Exploring Paint on a Mirror

Oct 10, 2013

Today's activity is part on an ongoing series, Exploring Reggio with The Imagination Tree, An Everyday StoryOne Perfect Day and Twodaloo

Through observing my children in their play habits and using notes from Maddie's preschool as confirmation, I'm well aware that they both love sensory activities and painting

Using this weeks theme of mirror play, I set up a simple Invitation to Play with very limited materials. This time I wanted to see what they would make of just these materials and whether they would engage with their reflections. I thought perhaps we might work on some oral language development for my toddler, focused around face and body parts, but as it turned out, the kids had different ideas to what this activity would be about. You can see how it panned out (and all the fabulous learning) below.

I set up my invitation to play using a large mirror (that usually hangs in our hall) and some easy wash finger-paints (we used these ones). I tried to position the mirror where they would have some lovely natural light and some varied reflections.

The children dove right in without any explanation necessary. I loved watching my toddler (22 months) observing what his older sister (4 years) was doing and seeing the peer learning taking place.

I thought the children would be more interested in their reflections but it started off all about the sensory experience of the paint and applying it to the cool, smooth surface. 

The sensory experience was extended to feet as well and even a little toe painting.

"Pitter-patter, pitter-patter." There was a lot of language used throughout the activity to describe the motions that the children were experiencing. This was fabulous for oral language development and contextual understanding. 

When the mirror became to murky they asked for paper towelling and cleaned it themselves.

After painting with their hands for quite some time, Maddie asked for a paintbrush (and of course her younger brother insisted upon one as well), which I was more than happy to provide them with.

From there came a different painting experience as the brush strokes on the mirror were different. They also became interested in mixing the paints and delighted that the yellow and blue became green.

It wasn't long before they were back finger-painting, but this time, because they started with the paint already on the mirror, it meant that removing the paint made a picture or pattern instead of applying the paint.

This caused Maddie to remember when we'd had a try monoprinting using cardboard combs and requested some paper that she could print her image on. (And of course, whatever his older sister gets, he wants as well)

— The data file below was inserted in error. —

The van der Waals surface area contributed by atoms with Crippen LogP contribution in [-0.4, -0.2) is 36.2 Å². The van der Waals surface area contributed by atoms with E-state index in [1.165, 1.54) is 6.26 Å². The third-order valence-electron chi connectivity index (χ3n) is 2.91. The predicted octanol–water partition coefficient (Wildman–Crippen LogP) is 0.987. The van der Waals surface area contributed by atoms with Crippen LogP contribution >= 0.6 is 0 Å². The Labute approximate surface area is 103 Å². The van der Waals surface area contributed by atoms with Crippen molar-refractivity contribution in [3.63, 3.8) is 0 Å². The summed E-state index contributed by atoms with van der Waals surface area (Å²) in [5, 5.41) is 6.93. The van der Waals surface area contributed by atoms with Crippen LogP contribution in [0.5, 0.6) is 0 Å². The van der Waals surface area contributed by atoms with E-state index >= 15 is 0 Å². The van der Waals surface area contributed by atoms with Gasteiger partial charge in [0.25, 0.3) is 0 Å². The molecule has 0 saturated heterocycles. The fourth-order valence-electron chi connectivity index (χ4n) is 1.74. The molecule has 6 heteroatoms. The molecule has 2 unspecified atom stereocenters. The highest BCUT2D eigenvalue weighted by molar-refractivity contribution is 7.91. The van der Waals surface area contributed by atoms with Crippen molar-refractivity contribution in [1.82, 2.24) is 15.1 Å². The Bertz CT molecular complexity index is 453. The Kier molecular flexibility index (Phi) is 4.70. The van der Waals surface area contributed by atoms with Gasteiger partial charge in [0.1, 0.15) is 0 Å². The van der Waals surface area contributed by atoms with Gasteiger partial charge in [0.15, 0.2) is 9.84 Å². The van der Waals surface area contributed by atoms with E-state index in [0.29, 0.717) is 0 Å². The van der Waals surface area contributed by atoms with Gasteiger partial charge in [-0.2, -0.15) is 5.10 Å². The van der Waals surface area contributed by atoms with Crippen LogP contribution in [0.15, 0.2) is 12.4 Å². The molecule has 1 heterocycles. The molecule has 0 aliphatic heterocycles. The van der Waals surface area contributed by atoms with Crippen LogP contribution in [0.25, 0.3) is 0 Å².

As we'd never tried it this way, I was delighted that she used the previous knowledge she had learnt, taken it and applied it in this situation. She was so excited seeing the first print work!

And they didn't stop at just one print.

After that, Maddie declared she was finished so Noah enjoyed some quiet time painting away and using up all the remaining paint on his own.

When he'd had enough, we cleaned up.


This time the experience didn't end up including what I thought it might, however that doesn't mean that similar experiences in the future, won't. My children both really enjoyed this activity and got so much out of it. It's one that we will definitely repeat.

Perhaps next time I will have the mirror set out the same but without any paints so that engaging with it and their reflections is all they have? From there I could add back in some finger paints or even some face paints.

I will definitely continue to provide them with more sensory experiences and chances to be creative. This seems to be an area that they both work well together with and get a lot of enjoyment and learning through.

I know that my children both love being outdoors and now that we are in Spring here in Melbourne we will get to be outside a lot more often. Perhaps next time I can combine their interests and take this experience outside. They'd love that!

Have your children painted on mirrors before?

Join us in a fortnight for another Exploring Reggio post and don't forget to check out all the other great activities from our co-hosts.

Happy playing,
Debs :)

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